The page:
“Of course, parents are very welcome to bring their children into the site and settle them in. We also welcome parents who want to become volunteers.

“During the play sessions at the facility this week, we have been there to help with any questions that parents might have. I'm pleased to say that there have not been any issues raised."

Sal Brinton, the Liberal Democrat prospective parliamentary candidate (PPC) for Watford, said the council had followed Government advice.

In a letter to Richard Harrington, the Conservative PPC, she said: “There is standard guidance from the Department of Children, Schools and Families to all local councils. This states that Adventure Playgrounds are environments in which children are expected to be independent from their parents, but that staff should be provided, to ensure that children remain safe.

“It is not dissimilar to the experience that many children have when they go to holiday play schemes, Scouts and other supervised voluntary groups. The two Adventure Playgrounds in Watford have followed this advice, but following some parents starting to attend, re-issued their advice. I suspect you will also find that most Conservative-controlled authorities also follow the same practice.”

Matt Hopkinson, of the Department of Children, Schools and Families confirmed that any volunteers staying on site would need “basic checks”, although this would not apply to parents dropping off or collecting their children from the playground.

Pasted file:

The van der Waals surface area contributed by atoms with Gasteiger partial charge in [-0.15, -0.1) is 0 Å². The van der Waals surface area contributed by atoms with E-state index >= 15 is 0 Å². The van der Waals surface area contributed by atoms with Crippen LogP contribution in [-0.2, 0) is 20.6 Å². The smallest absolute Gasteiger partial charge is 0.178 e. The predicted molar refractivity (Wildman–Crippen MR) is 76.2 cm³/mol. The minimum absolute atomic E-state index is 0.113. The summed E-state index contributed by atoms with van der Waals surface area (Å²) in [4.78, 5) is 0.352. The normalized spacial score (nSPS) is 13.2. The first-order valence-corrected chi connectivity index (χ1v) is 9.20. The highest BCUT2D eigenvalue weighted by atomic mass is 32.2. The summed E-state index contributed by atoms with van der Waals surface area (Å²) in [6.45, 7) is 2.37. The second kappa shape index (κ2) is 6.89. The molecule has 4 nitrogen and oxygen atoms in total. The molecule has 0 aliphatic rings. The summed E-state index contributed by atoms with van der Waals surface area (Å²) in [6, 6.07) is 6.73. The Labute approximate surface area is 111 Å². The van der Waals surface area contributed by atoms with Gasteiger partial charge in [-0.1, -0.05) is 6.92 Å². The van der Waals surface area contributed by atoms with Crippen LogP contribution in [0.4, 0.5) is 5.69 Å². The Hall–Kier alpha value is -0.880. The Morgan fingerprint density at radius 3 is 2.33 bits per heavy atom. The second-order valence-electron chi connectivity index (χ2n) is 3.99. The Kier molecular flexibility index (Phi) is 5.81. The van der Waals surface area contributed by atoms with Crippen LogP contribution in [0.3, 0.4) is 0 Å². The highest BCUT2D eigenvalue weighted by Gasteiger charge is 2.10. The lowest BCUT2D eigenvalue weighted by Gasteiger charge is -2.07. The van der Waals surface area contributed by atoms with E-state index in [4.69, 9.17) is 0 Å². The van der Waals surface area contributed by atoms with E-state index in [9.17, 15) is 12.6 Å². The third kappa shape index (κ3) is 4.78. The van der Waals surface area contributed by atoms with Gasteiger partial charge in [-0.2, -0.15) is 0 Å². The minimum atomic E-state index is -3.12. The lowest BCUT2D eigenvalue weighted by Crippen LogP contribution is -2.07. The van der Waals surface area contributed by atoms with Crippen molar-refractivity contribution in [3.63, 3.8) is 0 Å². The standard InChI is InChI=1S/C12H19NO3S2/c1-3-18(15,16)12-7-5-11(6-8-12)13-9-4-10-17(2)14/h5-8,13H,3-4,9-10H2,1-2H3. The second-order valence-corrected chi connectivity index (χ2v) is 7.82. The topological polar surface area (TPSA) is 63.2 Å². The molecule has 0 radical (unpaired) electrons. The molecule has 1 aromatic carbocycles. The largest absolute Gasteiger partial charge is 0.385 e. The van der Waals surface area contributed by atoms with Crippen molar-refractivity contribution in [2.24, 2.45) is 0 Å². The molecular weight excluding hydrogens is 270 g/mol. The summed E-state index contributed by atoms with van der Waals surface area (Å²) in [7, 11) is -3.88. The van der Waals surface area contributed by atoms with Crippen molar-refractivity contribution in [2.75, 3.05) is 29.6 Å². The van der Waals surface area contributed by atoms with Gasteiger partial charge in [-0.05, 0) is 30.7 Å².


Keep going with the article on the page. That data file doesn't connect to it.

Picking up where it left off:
He said: “It’s important to remember than this isn’t a general public park and is actually a registered childcare place where children are left for the day, under the supervision of qualified play workers.

"Parents would expect that if volunteers are staying on site regularly, where they may not always be with the staff, they go through some basic checks. This would be the same in a nursery school or other play setting where children are left in the care of others.

"However, common sense must always prevail and no parent needs to be checked just because they are picking up or dropping off their children or staying on the site occasionally in the presence of the staff.”